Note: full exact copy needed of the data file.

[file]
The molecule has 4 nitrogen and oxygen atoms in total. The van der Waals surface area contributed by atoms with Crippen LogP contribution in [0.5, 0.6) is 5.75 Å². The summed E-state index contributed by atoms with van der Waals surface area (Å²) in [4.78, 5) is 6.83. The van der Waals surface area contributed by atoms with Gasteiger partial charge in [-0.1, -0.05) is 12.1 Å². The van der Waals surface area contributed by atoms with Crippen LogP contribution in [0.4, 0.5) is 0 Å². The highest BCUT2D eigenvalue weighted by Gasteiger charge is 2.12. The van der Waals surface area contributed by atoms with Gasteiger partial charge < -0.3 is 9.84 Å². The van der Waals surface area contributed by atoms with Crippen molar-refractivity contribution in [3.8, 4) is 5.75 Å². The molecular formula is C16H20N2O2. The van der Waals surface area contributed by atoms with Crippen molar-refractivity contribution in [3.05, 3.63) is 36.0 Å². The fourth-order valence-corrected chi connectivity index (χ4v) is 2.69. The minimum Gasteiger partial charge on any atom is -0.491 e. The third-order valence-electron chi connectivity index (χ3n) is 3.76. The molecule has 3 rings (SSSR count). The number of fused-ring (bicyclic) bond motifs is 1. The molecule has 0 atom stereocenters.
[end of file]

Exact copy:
The molecule has 4 nitrogen and oxygen atoms in total. The van der Waals surface area contributed by atoms with Crippen LogP contribution in [0.5, 0.6) is 5.75 Å². The summed E-state index contributed by atoms with van der Waals surface area (Å²) in [4.78, 5) is 6.83. The van der Waals surface area contributed by atoms with Gasteiger partial charge in [-0.1, -0.05) is 12.1 Å². The van der Waals surface area contributed by atoms with Crippen LogP contribution in [0.4, 0.5) is 0 Å². The highest BCUT2D eigenvalue weighted by Gasteiger charge is 2.12. The van der Waals surface area contributed by atoms with Gasteiger partial charge < -0.3 is 9.84 Å². The van der Waals surface area contributed by atoms with Crippen molar-refractivity contribution in [3.8, 4) is 5.75 Å². The molecular formula is C16H20N2O2. The van der Waals surface area contributed by atoms with Crippen molar-refractivity contribution in [3.05, 3.63) is 36.0 Å². The fourth-order valence-corrected chi connectivity index (χ4v) is 2.69. The minimum Gasteiger partial charge on any atom is -0.491 e. The third-order valence-electron chi connectivity index (χ3n) is 3.76. The molecule has 3 rings (SSSR count). The number of fused-ring (bicyclic) bond motifs is 1. The molecule has 0 atom stereocenters.